What led me to the life academic…

Long list.  Long.

1. A natural love of research (just curiosity, enacted, really), stretching back to childhood. “Dad, will you drive me to the library?” Eventually, the librarians began to know me, my father would leave me there, setting a time (closing time usually) to pick me up. The community library was the internet of my youth.
2.  Public libraries.
3.  A small handful of teachers who sparked my interest in their topics, even if not necessarily mine.  Or those who took an interest in what I was doing. Engaged, passionate, not teaching-to-the-test, pre No Child Left Behind days.
4.  Walking in the city streets, along the river in my Rust Belt town, into wooded ravines and along streamsides and through cornfields with friends along with hiking and camping in the northwest Ohio region. How to learn ecology without effort and without a classroom.
5. My bicycle. City busses. These eventually could take me wherever I wanted to go.
6.  The limestone quarries that broke through the water table and filled with fresh water, creating deep lakes for fishing in and dreaming by. Friends who loved to regularly visit those old quarries with me — always exploring. Kids and teens are capable of deep exploration.
7.  A friend’s father who used to send me home with books about geology and many other topics that he and I loved. When I’d bring the books back to him, he’d make sure we discussed the topics and parts of the topics that interested each of us. I can still see him in his big chair, pipe going, meaningful conversations. Never underestimate the influence you might have on young kids in your neighborhood. You may be one of their first mentors in something that is significant to them, you may help them hang on to a life that’s hard, and give them just that little extra push to keep going.  Thanks, Mr. McAuley.
8.  The cultural milieu that those Great Lakes cities maintained and made accessible to youngsters and adolescents: a thriving art museum, a city symphony orchestra, ethnic restaurants. One that even briefly hired a high school student in need of a job and sparked a strong interest in Greek culture and language. With a good public transportation system that is safe (that is the problem these days, sadly) all of these good things may be made available to working class kids like I was.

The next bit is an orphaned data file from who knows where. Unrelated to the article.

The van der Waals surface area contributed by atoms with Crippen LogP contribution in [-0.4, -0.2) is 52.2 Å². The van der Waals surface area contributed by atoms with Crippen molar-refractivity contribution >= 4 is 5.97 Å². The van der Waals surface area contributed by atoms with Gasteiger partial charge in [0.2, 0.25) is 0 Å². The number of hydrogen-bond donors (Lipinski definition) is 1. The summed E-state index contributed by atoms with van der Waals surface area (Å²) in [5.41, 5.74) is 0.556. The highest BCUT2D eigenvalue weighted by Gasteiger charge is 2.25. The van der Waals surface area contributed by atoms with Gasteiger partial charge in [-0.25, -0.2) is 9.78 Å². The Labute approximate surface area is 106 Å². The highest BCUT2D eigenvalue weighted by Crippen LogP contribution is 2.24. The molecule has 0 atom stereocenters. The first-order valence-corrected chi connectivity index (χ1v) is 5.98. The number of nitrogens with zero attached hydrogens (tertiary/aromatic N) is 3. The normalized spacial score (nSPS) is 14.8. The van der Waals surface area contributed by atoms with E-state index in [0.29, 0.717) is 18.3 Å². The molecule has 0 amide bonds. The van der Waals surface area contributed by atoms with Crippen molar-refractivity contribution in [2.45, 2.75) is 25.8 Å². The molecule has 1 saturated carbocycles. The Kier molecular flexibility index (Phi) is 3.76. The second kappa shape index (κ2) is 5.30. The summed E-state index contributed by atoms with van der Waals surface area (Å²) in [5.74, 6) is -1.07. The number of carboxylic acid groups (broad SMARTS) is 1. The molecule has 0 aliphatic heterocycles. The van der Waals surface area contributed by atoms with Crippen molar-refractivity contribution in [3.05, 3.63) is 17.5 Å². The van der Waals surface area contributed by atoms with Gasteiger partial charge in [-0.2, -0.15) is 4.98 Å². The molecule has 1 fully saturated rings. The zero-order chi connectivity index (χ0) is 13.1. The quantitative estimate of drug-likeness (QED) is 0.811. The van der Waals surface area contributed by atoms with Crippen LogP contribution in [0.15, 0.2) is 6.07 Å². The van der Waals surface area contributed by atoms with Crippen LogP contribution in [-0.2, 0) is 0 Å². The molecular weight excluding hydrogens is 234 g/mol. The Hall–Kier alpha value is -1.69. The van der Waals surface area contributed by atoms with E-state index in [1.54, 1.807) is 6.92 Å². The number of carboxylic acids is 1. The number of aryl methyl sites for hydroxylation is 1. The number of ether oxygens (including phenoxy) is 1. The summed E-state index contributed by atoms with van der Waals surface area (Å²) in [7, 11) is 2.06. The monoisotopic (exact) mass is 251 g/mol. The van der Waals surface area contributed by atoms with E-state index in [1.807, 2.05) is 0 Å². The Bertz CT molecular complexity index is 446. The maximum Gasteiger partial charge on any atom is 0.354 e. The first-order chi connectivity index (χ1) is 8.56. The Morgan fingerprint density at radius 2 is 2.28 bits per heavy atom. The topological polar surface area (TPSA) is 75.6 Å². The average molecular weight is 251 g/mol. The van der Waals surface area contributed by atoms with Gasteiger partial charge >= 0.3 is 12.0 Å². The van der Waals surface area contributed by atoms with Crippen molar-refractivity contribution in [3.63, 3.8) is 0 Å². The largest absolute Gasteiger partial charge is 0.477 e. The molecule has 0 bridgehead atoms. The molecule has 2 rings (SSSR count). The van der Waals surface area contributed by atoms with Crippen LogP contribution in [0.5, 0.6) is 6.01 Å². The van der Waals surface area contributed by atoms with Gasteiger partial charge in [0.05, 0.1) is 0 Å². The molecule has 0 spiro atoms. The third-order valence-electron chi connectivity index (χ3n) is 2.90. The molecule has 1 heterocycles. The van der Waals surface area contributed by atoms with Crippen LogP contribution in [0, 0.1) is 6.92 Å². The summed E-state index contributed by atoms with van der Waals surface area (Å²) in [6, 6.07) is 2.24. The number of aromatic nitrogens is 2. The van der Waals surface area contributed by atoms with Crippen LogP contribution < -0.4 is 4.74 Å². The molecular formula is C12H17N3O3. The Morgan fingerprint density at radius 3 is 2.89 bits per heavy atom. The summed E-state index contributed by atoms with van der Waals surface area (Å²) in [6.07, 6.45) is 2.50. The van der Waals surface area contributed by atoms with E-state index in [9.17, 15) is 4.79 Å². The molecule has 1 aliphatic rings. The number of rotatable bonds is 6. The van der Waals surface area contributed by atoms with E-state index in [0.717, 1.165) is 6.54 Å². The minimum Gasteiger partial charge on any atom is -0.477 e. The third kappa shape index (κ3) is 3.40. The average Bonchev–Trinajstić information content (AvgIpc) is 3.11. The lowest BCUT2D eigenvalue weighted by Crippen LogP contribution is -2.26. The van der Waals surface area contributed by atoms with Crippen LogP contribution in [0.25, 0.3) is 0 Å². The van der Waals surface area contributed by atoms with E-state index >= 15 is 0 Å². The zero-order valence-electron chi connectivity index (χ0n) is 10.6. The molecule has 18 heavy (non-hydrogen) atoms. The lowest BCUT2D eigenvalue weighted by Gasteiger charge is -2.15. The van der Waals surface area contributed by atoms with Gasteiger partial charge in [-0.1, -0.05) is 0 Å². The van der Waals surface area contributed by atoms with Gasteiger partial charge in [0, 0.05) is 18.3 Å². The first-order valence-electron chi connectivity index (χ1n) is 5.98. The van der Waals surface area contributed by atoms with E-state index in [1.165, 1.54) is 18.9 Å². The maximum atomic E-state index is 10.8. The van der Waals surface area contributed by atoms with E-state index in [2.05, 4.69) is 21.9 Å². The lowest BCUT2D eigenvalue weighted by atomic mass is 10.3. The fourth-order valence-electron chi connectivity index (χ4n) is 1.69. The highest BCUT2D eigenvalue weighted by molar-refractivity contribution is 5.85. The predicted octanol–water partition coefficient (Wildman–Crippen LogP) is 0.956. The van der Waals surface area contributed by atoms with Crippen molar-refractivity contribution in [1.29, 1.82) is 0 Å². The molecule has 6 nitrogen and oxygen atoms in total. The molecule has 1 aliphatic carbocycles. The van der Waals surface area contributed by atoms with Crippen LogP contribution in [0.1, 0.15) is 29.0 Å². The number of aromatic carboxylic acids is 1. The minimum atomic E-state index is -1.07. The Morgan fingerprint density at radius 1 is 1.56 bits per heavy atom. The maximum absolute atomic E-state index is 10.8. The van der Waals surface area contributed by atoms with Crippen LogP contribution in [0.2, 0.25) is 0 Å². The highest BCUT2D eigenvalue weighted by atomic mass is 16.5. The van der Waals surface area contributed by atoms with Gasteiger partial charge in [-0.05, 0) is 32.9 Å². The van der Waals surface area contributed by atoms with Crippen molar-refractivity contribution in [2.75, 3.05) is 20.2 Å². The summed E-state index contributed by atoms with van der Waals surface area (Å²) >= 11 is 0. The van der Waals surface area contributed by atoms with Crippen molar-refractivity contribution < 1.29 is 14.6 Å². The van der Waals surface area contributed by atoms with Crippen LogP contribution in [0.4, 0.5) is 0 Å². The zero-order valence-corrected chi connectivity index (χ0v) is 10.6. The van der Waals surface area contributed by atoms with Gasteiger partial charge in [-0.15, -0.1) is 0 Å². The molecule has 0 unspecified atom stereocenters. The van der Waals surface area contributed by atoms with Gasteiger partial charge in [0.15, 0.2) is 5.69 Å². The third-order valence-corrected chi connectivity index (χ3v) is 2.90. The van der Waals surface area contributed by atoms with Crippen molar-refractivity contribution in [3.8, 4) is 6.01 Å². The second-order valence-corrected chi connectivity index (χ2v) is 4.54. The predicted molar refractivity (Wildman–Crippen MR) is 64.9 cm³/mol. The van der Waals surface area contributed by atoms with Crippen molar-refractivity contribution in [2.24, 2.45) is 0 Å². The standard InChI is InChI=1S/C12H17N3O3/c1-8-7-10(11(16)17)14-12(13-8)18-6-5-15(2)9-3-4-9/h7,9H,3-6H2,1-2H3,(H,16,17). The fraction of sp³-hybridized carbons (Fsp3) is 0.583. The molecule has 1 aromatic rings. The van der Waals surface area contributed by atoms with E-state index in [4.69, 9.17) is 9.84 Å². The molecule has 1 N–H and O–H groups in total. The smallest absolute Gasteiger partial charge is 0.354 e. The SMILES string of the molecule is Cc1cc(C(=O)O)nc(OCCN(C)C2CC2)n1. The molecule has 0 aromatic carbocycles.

9.  A downtown independent bookstore owner who remembered me from my almost-weekly visits and saved books and French language magazines for me that he thought I might like. Thanks, Mr. Hirsch.
10.   Realizing I really like college/university campuses, those little semi-self-contained villages with the rest of the village all about you in town. Everything was walkable, people pursuing some kind of dream were all around me.
11. Taking a long break to move from Ohio to California to do some real work that expanded my world in very unexpected ways. I have to thank my first intense and rather faithless lover for that.
12. California community colleges. And a vast group of dedicated teachers in that system who taught out of their own deep knowledge and passion and ongoing work.  Thanks to all of you. Too many to name. If you know me still and find your way here, consider yourself named. If you don’t know me, I’m thanking you, too, on behalf of your students.
13. Prescott College and their program for working adults to complete everything from bachelor’s to Ph.D. Their deep respect for their students. Their desire to maintain rigorous scholarship while still giving  room for passionate, and even quirky but creative, interests in their students. Their hard work to maintain accreditation in a very unique program. Teachers and mentors, again, too many to name. Thanks to you all.
14. My own research. I love it wherever it goes.
15. My kids who encouraged me in every way imaginable. My inspiration, my motivation, my encouragement, and my richest blessings.
16. My students. My motivators, my bringers-of-new-ideas. My hands-on trainers in the art of education.

There’s more. I need to stop. Sixteen is enough for a day.

Desert archy chic.

Desert archy chic.

On the survey.

On the survey.

Paperwork!

Paperwork!

Microremains

Microremains

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About rainshadowfarm

I teach anthropology, am an archaeologist, a drylands agroecologist, community educator, and a mother of eight. I currently own and operate an educational and research farm in the southern Mojave Desert, Rainshadow Farm. I'm 100% West Virginia hillbilly. Not necessarily in that order.
This entry was posted in Adjuncting, Anthropology, education, gratitude, Life changes and tagged , , , , , , , , , . Bookmark the permalink.

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